We lie to robots to spare their nonexistent feelings, research finds

Humans prefer expressive robots over efficient ones

Having robots in our lives is an inevitability. We already have artificially intelligent voice assistants on our phones like Cortana, Siri and Google Now. But how will we interact with robots when they look and act like us?

Researchers at the University College London and University of Bristol experimented with a humanoid robot to find out how humans instinctually interact with robots. Three different robots were tasked with making an omelette, but were programmed to drop an egg:

  • Robot A was non-communicative, but the most efficient and didn't make mistakes.
  • Robot B was also non-communicative, but dropped the egg and apologized for it with a neutral face.
  • Robot C was the most communicative and expressive, showing a sad facial expression when dropping the egg.

Users took each robot's apology well, and were especially receptive to robot C's sad facial expression as it reassured people that it "knew" it made a mistake.

A mirror of ourselves

Participants in the study were asked by each robot if they would give it a job of being their kitchen assistant, but could only answer "yes" or "no". This caused quite a bit of anxiety from the participants, since they couldn't qualify their answers.

Some of the participants were reluctant to answer and looked uncomfortable. One participant assumed robot B or C would look sad if he answered "no," but the robots weren't programmed to react to either answer. One participant called the interaction "emotional blackmail" and another lied to a robot to spare its feelings.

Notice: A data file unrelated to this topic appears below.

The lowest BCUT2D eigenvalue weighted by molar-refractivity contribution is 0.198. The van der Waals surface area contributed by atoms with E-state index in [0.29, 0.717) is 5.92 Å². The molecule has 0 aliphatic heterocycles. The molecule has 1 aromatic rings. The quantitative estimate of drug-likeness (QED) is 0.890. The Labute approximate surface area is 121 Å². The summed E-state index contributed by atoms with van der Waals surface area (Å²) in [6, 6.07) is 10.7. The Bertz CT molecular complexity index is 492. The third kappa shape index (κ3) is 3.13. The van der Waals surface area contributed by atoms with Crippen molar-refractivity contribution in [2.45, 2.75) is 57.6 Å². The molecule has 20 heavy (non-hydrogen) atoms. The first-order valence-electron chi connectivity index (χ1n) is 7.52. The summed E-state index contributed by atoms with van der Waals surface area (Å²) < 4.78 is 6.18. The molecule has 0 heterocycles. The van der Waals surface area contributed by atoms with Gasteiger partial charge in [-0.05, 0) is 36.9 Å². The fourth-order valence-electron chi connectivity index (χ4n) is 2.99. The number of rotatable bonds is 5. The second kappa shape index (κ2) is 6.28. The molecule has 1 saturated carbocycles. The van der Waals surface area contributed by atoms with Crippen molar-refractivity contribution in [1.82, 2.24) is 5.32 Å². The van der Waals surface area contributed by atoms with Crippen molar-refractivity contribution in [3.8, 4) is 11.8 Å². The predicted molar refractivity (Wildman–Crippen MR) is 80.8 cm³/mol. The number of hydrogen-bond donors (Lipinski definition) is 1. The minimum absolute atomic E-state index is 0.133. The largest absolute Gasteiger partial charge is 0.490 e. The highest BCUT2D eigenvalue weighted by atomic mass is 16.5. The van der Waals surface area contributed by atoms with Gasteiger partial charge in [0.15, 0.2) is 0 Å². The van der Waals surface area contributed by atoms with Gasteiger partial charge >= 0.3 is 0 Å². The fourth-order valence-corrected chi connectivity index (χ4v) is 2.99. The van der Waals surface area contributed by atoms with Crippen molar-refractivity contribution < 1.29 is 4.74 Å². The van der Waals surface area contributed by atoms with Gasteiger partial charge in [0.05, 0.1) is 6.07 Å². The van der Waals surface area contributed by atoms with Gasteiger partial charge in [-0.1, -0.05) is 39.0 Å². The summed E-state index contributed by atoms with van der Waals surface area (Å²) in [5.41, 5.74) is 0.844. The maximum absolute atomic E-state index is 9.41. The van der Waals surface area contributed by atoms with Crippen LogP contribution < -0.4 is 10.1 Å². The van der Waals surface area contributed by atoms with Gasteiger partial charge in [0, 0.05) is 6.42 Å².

"We would suggest that, having seen it display human-like emotion when the egg dropped, many participants were now pre-conditioned to expect a similar reaction and therefore hesitated to say no; they were mindful of the possibility of a display of further human-like distress," said Adriana Hamacher, the creator of the study.

Most interestingly, the study showed that humans preferred a communicative and expressive, but error-prone, robot to one that completed the task 50% faster. The study shows that humans value trust and are more accepting of a robot that demonstrates emotions, like regret and enthusiasm.

Overall, it showed that humans tend to anthropomorphize robots when they look and react like us.

You can read the research paper in its entirety here [PDF].